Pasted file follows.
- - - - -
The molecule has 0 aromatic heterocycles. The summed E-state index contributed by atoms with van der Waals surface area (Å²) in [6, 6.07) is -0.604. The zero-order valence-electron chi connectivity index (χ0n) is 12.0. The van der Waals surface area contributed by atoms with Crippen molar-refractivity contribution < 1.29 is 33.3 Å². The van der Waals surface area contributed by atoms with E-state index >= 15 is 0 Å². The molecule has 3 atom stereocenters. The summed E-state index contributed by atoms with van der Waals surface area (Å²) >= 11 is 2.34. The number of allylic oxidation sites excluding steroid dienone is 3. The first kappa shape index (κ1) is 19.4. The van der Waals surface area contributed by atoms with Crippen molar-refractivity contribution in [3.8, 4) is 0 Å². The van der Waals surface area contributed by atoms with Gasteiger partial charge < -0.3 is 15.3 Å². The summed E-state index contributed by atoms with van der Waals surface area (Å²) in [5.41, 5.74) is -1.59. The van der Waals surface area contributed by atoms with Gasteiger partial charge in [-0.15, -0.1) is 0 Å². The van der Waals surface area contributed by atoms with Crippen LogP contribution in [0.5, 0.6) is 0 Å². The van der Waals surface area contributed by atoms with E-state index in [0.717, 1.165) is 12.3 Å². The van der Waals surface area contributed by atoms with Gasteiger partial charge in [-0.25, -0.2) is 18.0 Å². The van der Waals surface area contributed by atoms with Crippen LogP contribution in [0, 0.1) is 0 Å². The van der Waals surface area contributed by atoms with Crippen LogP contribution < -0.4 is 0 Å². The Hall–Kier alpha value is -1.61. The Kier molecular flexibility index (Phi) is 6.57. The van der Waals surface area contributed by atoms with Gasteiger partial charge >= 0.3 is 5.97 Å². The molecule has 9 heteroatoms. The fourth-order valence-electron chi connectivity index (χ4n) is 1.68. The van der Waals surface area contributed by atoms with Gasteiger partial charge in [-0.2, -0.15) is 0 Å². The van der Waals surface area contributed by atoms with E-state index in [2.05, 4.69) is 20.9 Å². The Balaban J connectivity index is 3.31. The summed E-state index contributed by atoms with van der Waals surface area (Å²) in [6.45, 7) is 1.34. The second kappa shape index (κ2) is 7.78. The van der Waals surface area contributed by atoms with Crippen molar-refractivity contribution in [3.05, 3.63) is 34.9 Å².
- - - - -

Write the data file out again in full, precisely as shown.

The molecule has 0 aromatic heterocycles. The summed E-state index contributed by atoms with van der Waals surface area (Å²) in [6, 6.07) is -0.604. The zero-order valence-electron chi connectivity index (χ0n) is 12.0. The van der Waals surface area contributed by atoms with Crippen molar-refractivity contribution < 1.29 is 33.3 Å². The van der Waals surface area contributed by atoms with E-state index >= 15 is 0 Å². The molecule has 3 atom stereocenters. The summed E-state index contributed by atoms with van der Waals surface area (Å²) >= 11 is 2.34. The number of allylic oxidation sites excluding steroid dienone is 3. The first kappa shape index (κ1) is 19.4. The van der Waals surface area contributed by atoms with Crippen molar-refractivity contribution in [3.8, 4) is 0 Å². The van der Waals surface area contributed by atoms with Gasteiger partial charge < -0.3 is 15.3 Å². The summed E-state index contributed by atoms with van der Waals surface area (Å²) in [5.41, 5.74) is -1.59. The van der Waals surface area contributed by atoms with Gasteiger partial charge in [-0.15, -0.1) is 0 Å². The van der Waals surface area contributed by atoms with Crippen LogP contribution in [0.5, 0.6) is 0 Å². The van der Waals surface area contributed by atoms with E-state index in [0.717, 1.165) is 12.3 Å². The van der Waals surface area contributed by atoms with Gasteiger partial charge in [-0.25, -0.2) is 18.0 Å². The van der Waals surface area contributed by atoms with Crippen LogP contribution in [0, 0.1) is 0 Å². The van der Waals surface area contributed by atoms with Crippen LogP contribution < -0.4 is 0 Å². The Hall–Kier alpha value is -1.61. The Kier molecular flexibility index (Phi) is 6.57. The van der Waals surface area contributed by atoms with Gasteiger partial charge >= 0.3 is 5.97 Å². The molecule has 9 heteroatoms. The fourth-order valence-electron chi connectivity index (χ4n) is 1.68. The van der Waals surface area contributed by atoms with Gasteiger partial charge in [-0.2, -0.15) is 0 Å². The van der Waals surface area contributed by atoms with E-state index in [2.05, 4.69) is 20.9 Å². The Balaban J connectivity index is 3.31. The summed E-state index contributed by atoms with van der Waals surface area (Å²) in [6.45, 7) is 1.34. The second kappa shape index (κ2) is 7.78. The van der Waals surface area contributed by atoms with Crippen molar-refractivity contribution in [3.05, 3.63) is 34.9 Å².